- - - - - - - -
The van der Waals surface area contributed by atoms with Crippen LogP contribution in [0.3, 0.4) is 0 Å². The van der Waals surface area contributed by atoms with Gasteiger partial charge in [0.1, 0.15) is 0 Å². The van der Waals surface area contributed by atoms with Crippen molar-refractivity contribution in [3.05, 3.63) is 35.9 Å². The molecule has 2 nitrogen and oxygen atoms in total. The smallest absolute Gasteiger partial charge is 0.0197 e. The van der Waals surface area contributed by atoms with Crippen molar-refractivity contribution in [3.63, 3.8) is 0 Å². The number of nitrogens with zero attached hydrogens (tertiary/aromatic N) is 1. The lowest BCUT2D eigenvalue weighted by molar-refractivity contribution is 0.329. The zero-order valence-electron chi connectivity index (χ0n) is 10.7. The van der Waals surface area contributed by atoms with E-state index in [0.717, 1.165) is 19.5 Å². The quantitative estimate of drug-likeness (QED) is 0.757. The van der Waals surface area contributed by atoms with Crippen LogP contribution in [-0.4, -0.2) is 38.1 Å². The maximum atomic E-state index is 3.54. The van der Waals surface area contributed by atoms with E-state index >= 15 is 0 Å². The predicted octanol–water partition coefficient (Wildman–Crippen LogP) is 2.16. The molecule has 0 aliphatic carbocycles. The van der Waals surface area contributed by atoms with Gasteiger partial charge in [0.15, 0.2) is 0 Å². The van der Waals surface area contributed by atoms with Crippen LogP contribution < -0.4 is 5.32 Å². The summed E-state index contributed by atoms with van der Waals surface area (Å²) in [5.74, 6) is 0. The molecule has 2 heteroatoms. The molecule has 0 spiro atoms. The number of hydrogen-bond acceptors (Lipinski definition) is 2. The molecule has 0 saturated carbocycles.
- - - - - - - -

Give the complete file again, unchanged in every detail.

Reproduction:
The van der Waals surface area contributed by atoms with Crippen LogP contribution in [0.3, 0.4) is 0 Å². The van der Waals surface area contributed by atoms with Gasteiger partial charge in [0.1, 0.15) is 0 Å². The van der Waals surface area contributed by atoms with Crippen molar-refractivity contribution in [3.05, 3.63) is 35.9 Å². The molecule has 2 nitrogen and oxygen atoms in total. The smallest absolute Gasteiger partial charge is 0.0197 e. The van der Waals surface area contributed by atoms with Crippen molar-refractivity contribution in [3.63, 3.8) is 0 Å². The number of nitrogens with zero attached hydrogens (tertiary/aromatic N) is 1. The lowest BCUT2D eigenvalue weighted by molar-refractivity contribution is 0.329. The zero-order valence-electron chi connectivity index (χ0n) is 10.7. The van der Waals surface area contributed by atoms with E-state index in [0.717, 1.165) is 19.5 Å². The quantitative estimate of drug-likeness (QED) is 0.757. The van der Waals surface area contributed by atoms with Crippen LogP contribution in [-0.4, -0.2) is 38.1 Å². The maximum atomic E-state index is 3.54. The van der Waals surface area contributed by atoms with E-state index >= 15 is 0 Å². The predicted octanol–water partition coefficient (Wildman–Crippen LogP) is 2.16. The molecule has 0 aliphatic carbocycles. The van der Waals surface area contributed by atoms with Gasteiger partial charge in [0.15, 0.2) is 0 Å². The van der Waals surface area contributed by atoms with Crippen LogP contribution < -0.4 is 5.32 Å². The summed E-state index contributed by atoms with van der Waals surface area (Å²) in [5.74, 6) is 0. The molecule has 2 heteroatoms. The molecule has 0 spiro atoms. The number of hydrogen-bond acceptors (Lipinski definition) is 2. The molecule has 0 saturated carbocycles.